But I’m really thinking, do you realize that those feeding the conflicts want you to feel just this way? Politics is dirty; ignore it. No one is worth voting for; stay home.

Unfortunately, political consultants for both parties believe voters are less skeptical of negative statements and retain them longer. Al Gore’s call to action against global warming was totally buried under accusations that he was stiff, boring, and not “one of us.”

Now we can’t agree to cooperate to protect one another’s lives.

Will history conclude that republics can’t work?  Or simply that we didn’t deserve ours?

Schools struggling with plans to open

Idaho schools had their troubles before this pandemic began. Per student funding was second lowest in the nation. State results for math testing found entire districts–such as Caldwell and Vallivue–with percentile scores in the 20s. And many children entered kindergarten already well behind students of their age around the nation.  

The State had been working on the problems, but as the coronavirus slowed businesses, Gov. Little cut education funding by $99 million. Those negotiating teacher contracts are dealing with $20 million less in teachers’ extra duty pay, $27 million less in promised raises, cuts in funding for classroom aides, and increased health insurance costs.

Districts have received Federal funds for dealing with the coronavirus, but much of that will go into computers and Internet hotspots, safety supplies, and substitutes when teachers are quarantined. 

So, once again, we’re asking teachers to do more with less. 

It’s important to understand that the role of teachers is not merely to present subject matter and issue grades.   

Their real challenge is to fuel students’ desire to learn. 

Kids must believe they can learn things that seem difficult and that doing so will make a difference in the future. Kids with parents in good jobs often underestimate the hard work it took to get there; kids with parents in hard jobs that can’t keep a family alive often have no reason to believe that hard work pays off.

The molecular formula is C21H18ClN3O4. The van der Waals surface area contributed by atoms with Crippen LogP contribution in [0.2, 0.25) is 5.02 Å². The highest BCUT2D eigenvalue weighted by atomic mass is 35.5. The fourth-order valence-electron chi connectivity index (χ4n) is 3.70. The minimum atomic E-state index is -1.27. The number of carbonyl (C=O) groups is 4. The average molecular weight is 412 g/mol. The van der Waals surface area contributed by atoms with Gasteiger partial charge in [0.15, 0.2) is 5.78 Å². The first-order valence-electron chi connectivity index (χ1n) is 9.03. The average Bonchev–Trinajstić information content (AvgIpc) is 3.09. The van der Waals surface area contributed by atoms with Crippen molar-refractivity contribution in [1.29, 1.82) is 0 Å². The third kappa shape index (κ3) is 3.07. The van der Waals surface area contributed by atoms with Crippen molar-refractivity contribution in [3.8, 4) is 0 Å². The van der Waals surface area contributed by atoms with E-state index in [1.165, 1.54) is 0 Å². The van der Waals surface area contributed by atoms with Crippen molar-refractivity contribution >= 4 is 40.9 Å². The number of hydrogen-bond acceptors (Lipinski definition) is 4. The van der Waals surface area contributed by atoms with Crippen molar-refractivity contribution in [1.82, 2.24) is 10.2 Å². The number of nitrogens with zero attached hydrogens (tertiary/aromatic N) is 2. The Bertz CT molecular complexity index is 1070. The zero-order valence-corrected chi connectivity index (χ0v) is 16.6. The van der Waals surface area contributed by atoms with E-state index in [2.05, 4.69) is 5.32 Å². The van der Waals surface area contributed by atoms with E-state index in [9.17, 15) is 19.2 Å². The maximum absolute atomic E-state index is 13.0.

Personal attention and bonding are huge factors in convincing students that the challenges ahead are worth tackling. That’s why instructing young students online this spring was exhausting to many teachers–and the failure of many students to participate weighs on them.     

This fall teachers must tackle an obstacle course with unforeseeable twists.  

The Governor’s Public School Reopening Committee may release its recommendations today.  School districts, however, will make the final decisions–and some won’t be popular.

Masks, for instance. Can young children adapt to them?  What happens when a kid has a runny nose?  What happens when a parent insists their child will not wear one?  

Online instruction. How are teachers to give instructions to students online and in person? Preparing for both can be time consuming.  Doing both at once can be a herculean. Aides could help–if there were funding for aides. 

Busing. Can buses be made even minimally safe? Can someone check temperatures and disperse hand sanitizer before students get aboard? Will enough students opt for online instruction to allow some distancing?  And how will the buses be sanitized between uses?      

Liability. Can districts be sued if students–or their family members–suffer life-long handicaps? Districts have been held responsible for injuries. Could they now be sued for negligence if they failed to follow the state guidelines–or their own?  

Illness. What happens when a student or teacher does become ill? Businesses may require a 14-day self-quarantine of employees exposed. Will entire classrooms be closed to students? How will working parents cope? And what happens when the entire faculty is exposed? coro

Sports, music, events. A recent editorial by teacher Levi Cavener included these as “items we need to discuss,” i.e. areas where any solution may anger lots of parents and students. Cutting dangerous activities will cut student motivation and lessen chances for college scholarships. 

And, as Cavener also stated, “Schools WILL BE sources of outbreak clusters.”  Chances are that every one of Idaho’s 1,718 schools will have one or more outbreaks of coronavirus. Each one may cause the death of a grandparent, parent, school personnel.  

Participate in–and accept–district decisions. They are for the short term. Do what you can to protect your family and trust that there will be a vaccine.